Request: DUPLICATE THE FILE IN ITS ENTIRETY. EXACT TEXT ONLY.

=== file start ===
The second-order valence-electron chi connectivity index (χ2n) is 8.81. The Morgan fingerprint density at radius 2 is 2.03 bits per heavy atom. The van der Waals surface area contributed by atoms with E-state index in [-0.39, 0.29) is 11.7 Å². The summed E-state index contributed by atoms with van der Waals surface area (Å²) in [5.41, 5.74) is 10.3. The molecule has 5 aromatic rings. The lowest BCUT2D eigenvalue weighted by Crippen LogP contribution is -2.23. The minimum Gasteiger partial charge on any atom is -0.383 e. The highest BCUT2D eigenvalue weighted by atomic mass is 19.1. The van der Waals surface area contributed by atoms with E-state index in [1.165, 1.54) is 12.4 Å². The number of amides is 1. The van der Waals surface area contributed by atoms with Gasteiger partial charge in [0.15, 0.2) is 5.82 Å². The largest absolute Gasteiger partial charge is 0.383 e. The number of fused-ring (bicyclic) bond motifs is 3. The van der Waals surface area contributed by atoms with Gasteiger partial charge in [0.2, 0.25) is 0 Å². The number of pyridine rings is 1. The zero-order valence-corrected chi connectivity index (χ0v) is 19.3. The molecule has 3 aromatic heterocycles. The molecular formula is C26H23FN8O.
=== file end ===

The second-order valence-electron chi connectivity index (χ2n) is 8.81. The Morgan fingerprint density at radius 2 is 2.03 bits per heavy atom. The van der Waals surface area contributed by atoms with E-state index in [-0.39, 0.29) is 11.7 Å². The summed E-state index contributed by atoms with van der Waals surface area (Å²) in [5.41, 5.74) is 10.3. The molecule has 5 aromatic rings. The lowest BCUT2D eigenvalue weighted by Crippen LogP contribution is -2.23. The minimum Gasteiger partial charge on any atom is -0.383 e. The highest BCUT2D eigenvalue weighted by atomic mass is 19.1. The van der Waals surface area contributed by atoms with E-state index in [1.165, 1.54) is 12.4 Å². The number of amides is 1. The van der Waals surface area contributed by atoms with Gasteiger partial charge in [0.15, 0.2) is 5.82 Å². The largest absolute Gasteiger partial charge is 0.383 e. The number of fused-ring (bicyclic) bond motifs is 3. The van der Waals surface area contributed by atoms with Gasteiger partial charge in [0.2, 0.25) is 0 Å². The number of pyridine rings is 1. The zero-order valence-corrected chi connectivity index (χ0v) is 19.3. The molecule has 3 aromatic heterocycles. The molecular formula is C26H23FN8O.